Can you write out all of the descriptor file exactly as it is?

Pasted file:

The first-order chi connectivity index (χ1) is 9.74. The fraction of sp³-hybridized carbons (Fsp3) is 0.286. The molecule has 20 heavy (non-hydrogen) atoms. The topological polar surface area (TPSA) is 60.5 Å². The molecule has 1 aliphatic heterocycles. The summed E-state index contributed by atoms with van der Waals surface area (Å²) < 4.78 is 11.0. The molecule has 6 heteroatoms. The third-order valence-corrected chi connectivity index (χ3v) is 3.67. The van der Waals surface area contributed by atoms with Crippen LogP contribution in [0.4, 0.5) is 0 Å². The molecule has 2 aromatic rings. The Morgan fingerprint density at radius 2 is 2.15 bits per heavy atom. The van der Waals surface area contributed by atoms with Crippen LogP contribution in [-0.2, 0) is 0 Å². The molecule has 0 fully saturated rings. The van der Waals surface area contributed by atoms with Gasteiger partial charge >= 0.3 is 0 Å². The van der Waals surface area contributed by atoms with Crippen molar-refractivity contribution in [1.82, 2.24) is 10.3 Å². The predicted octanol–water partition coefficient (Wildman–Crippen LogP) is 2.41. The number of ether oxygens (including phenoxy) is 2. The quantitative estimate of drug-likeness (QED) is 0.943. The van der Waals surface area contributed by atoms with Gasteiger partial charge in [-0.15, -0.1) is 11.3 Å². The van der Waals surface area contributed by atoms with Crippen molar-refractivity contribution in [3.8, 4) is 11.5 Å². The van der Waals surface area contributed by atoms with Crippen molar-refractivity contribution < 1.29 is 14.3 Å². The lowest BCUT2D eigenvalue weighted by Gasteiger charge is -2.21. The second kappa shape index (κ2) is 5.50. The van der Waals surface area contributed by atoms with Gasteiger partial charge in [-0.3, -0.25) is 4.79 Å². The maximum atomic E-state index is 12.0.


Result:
The first-order chi connectivity index (χ1) is 9.74. The fraction of sp³-hybridized carbons (Fsp3) is 0.286. The molecule has 20 heavy (non-hydrogen) atoms. The topological polar surface area (TPSA) is 60.5 Å². The molecule has 1 aliphatic heterocycles. The summed E-state index contributed by atoms with van der Waals surface area (Å²) < 4.78 is 11.0. The molecule has 6 heteroatoms. The third-order valence-corrected chi connectivity index (χ3v) is 3.67. The van der Waals surface area contributed by atoms with Crippen LogP contribution in [0.4, 0.5) is 0 Å². The molecule has 2 aromatic rings. The Morgan fingerprint density at radius 2 is 2.15 bits per heavy atom. The van der Waals surface area contributed by atoms with Crippen LogP contribution in [-0.2, 0) is 0 Å². The molecule has 0 fully saturated rings. The van der Waals surface area contributed by atoms with Gasteiger partial charge >= 0.3 is 0 Å². The van der Waals surface area contributed by atoms with Crippen molar-refractivity contribution in [1.82, 2.24) is 10.3 Å². The predicted octanol–water partition coefficient (Wildman–Crippen LogP) is 2.41. The number of ether oxygens (including phenoxy) is 2. The quantitative estimate of drug-likeness (QED) is 0.943. The van der Waals surface area contributed by atoms with Gasteiger partial charge in [-0.15, -0.1) is 11.3 Å². The van der Waals surface area contributed by atoms with Crippen molar-refractivity contribution in [3.8, 4) is 11.5 Å². The van der Waals surface area contributed by atoms with Crippen molar-refractivity contribution < 1.29 is 14.3 Å². The lowest BCUT2D eigenvalue weighted by Gasteiger charge is -2.21. The second kappa shape index (κ2) is 5.50. The van der Waals surface area contributed by atoms with Gasteiger partial charge in [-0.3, -0.25) is 4.79 Å². The maximum atomic E-state index is 12.0.